negotiate likely to be increased, while the number of teams qualifying from the champions play-off route are likely to be reduced. However, the distorting effect of the Champions League 'windfalls' have already taken root. Celtic now enjoy the pre-eminent position in Scottish football, with Brendan Rodgers' recent successes in qualifying for the last two Champions League group stages meaning that the club today holds a financial foothold so secure that its domination over its domestic competition is effectively unassailable for the foreseeable future.


This brings us back to the original question: is it better for the Scottish Premiership clubs to receive Champions League 'windfall' payments, even if those payments benefit one club a hundred times more than any other club?

The game that I introduced to you at the start of this article is an economic experiment that is used to work out whether an offer represents a 'fair' or 'unfair' proposal; the more 'fair' the proposal, the more likely the responder is to 'accept' the proposal.

The most 'fair' result would be a 50:50 split between all of the interested parties. Before Celtic fans berate me here by saying that a 50/50 split wouldn't be 'fair', seeing as it is Celtic that earned the Champions League windfall by qualifying for the Champions League group stages in the first place, let me be clear that I am looking at this purely in terms of distributive justice (i.e. who gets to decide who gets more money, and on what basis) and there are many different schools of thought here.

During the same Radio Scotland interview where Tony Docherty said the Champions League windfall "benefits everyone in Scottish football", he went on to joke that while the £3 million will be shared between the Premiership's other 11 clubs, he'd prefer the £3 million just for his own club and went on to discuss the difference this kind of cash would make to other Premiership clubs. Imagine the benefits to domestic competition if instead of Celtic pocketing their prize money, that cash was redistributed evenly? What difference could £2.7 million make to the playing resources of the likes of Hamilton Accies, for example. Indeed, taking that example even further, imagine of that cash was redistributed evenly across all the SPFL clubs? A windfall of over £700,000 per club would make a radical difference to virtually every semi-professional club country in the country, and be a boon for most fully professional outfits too.

Too radical? OK, how about something a little more tempered, then? Well, when the aforementioned game was carried out in real life between members of social groups, offers of less than 30% were more often than not rejected. (It should perhaps be source of embarrassment for the Directors of other Scottish clubs that even members of remote villages and tribes have routinely held out for better offers than the amounts that they seem more than happy to accept in solidarity payments.) Taking 30% as an arbitrary benchmark, how about if Celtic – as a gratuitous gesture for the benefit of improving our domestic competition – agree to release a further £6 million pounds of its own prize money to the SPFL to redistribute to the rest of its clubs in a manner that was agreed to be fair and equitable amounts by its own members?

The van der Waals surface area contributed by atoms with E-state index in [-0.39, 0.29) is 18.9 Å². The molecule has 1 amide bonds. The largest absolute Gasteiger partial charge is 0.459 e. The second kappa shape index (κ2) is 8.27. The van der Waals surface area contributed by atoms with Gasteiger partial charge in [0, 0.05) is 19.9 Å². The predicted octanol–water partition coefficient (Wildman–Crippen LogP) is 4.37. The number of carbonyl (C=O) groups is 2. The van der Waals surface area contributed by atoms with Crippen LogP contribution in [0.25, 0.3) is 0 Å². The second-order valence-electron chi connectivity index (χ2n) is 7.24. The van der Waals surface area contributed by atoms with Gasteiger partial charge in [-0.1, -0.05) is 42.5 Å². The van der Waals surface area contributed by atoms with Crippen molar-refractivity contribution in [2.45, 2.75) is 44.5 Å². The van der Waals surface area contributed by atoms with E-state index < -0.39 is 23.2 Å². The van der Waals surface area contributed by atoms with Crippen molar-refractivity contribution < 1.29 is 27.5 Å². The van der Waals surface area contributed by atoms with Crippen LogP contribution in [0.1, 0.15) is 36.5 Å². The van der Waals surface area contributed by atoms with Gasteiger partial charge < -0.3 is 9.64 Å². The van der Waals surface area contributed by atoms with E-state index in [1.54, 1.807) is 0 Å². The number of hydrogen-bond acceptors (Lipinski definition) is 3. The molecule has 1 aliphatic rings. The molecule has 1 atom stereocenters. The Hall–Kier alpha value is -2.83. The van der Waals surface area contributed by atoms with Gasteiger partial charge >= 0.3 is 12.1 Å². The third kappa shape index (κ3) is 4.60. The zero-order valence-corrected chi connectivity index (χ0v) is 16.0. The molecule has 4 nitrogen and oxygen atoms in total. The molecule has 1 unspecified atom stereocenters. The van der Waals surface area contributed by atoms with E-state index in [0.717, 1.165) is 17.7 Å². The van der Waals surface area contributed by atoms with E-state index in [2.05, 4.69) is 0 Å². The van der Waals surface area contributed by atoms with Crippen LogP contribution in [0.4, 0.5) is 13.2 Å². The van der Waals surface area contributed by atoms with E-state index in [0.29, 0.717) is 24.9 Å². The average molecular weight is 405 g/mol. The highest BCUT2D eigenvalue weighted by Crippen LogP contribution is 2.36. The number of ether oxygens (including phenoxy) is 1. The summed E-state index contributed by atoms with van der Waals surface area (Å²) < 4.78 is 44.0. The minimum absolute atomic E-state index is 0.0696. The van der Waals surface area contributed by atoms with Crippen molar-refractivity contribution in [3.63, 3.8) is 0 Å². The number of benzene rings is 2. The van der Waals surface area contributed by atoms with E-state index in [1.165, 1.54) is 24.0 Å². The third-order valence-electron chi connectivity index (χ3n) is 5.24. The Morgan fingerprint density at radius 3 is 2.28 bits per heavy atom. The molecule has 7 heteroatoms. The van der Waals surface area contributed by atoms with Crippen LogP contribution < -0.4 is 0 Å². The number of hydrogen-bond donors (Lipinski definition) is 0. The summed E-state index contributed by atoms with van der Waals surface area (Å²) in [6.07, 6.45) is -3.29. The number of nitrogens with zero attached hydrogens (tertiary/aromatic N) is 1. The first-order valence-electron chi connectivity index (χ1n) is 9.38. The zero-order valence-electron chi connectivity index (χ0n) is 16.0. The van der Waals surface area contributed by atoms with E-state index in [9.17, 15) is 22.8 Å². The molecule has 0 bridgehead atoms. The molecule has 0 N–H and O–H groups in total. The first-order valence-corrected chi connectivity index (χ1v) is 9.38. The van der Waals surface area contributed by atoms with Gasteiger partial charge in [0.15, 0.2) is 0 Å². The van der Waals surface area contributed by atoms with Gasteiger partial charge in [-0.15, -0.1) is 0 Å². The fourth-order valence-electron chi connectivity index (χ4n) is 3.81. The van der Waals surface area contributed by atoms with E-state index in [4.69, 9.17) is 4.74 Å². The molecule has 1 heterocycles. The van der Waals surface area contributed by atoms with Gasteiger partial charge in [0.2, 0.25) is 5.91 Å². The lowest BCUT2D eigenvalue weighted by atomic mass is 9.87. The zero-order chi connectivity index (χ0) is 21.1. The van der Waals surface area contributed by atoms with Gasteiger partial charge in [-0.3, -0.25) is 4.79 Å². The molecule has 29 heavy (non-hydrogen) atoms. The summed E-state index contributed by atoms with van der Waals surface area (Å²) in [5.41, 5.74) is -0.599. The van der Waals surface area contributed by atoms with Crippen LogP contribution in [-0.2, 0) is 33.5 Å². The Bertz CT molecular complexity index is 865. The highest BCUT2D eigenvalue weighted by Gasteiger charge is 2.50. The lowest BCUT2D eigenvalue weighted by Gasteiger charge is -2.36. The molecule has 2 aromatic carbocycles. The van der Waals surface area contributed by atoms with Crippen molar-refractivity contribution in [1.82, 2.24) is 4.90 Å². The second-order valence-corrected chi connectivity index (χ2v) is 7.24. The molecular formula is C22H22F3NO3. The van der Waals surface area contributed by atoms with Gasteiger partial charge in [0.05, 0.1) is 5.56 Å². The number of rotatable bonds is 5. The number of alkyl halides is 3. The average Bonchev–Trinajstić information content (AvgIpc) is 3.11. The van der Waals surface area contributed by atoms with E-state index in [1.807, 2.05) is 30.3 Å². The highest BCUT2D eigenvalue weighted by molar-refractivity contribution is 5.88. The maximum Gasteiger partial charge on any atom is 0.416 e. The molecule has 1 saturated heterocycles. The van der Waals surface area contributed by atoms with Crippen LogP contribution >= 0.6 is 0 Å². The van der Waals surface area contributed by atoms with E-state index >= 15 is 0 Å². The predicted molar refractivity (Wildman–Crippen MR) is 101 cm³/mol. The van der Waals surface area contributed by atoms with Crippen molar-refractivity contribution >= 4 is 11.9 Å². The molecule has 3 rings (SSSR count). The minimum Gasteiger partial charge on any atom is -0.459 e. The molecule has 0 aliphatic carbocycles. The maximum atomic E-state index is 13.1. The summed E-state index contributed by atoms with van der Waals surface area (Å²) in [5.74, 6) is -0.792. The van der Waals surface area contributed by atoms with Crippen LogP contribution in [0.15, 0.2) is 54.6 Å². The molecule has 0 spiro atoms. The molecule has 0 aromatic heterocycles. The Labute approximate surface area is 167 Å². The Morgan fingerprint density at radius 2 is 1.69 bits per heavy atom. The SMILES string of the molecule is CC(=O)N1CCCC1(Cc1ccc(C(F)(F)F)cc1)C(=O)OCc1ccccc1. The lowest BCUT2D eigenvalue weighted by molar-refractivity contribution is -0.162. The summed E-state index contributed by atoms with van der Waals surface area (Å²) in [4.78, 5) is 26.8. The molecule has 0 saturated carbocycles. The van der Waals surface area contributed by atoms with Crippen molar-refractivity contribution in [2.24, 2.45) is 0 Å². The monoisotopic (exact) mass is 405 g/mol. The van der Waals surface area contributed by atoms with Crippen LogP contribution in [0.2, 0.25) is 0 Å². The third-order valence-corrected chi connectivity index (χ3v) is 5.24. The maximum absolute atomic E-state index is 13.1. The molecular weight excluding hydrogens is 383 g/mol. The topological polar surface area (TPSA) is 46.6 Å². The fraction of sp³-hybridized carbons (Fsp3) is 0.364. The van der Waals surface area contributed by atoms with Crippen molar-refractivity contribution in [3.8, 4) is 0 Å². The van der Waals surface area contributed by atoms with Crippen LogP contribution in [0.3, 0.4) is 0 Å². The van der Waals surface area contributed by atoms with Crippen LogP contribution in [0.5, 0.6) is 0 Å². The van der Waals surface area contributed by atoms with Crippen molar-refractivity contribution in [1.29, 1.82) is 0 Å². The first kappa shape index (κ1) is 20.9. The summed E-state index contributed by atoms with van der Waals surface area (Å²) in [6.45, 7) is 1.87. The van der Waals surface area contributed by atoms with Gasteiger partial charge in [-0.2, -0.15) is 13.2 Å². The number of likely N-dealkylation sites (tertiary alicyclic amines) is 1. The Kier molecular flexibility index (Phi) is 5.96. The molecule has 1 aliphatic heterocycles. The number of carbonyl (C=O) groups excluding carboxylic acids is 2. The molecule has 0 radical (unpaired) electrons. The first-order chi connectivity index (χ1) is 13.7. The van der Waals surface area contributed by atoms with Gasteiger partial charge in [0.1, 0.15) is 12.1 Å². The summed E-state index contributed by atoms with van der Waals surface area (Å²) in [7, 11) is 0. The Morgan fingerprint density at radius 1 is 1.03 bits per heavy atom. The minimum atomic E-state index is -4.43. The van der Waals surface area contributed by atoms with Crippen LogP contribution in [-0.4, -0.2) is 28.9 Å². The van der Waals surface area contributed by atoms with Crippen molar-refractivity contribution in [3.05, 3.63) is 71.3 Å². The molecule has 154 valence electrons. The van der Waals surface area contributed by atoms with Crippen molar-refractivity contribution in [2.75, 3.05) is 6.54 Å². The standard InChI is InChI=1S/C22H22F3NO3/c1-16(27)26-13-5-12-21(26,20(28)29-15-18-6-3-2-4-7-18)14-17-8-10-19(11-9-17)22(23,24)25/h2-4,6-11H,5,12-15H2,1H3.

Just last month, Brendan Rodgers suggested that a lack of competition in Scottish football may stop him from adding a third "top striker" to his squad; on the more recent evidence of last Tuesday, an extra central defender or two wouldn't go amiss either. Brendan wasn't suggesting that Celtic's current resources were an issue to procuring another top striker – this view was expressed before Celtic had even negotiated their previous qualification round against Rosenborg, so Celtic have presumably now secured an additional £25 million that they won't be spending on bringing another top striker to Scotland.

I may be monumentally na├»ve, hopelessly unrealistic, or indeed a combination of both, but it seems there is a 'middle-ground' that could be reached whereby improving the resources available to Scottish clubs would lead to an improvement in the level of competition in this country, which in turn would embolden the top clubs in this country to improve their own playing squads, which in turn should improve the chances of those top clubs to perform better in Europe and potentially earn more prize money that could be invested back into Scottish football clubs as further cash windfalls.

Is anyone else interested in playing this game?

Martin Ingram (MI) is our Aberdeen Correspondent.  Legend has it that he is the tallest man in the Red Army, and he has the greatest beard that Lawrie has ever seen.  He writes regularly for Aberdeen fanzine The Red Final.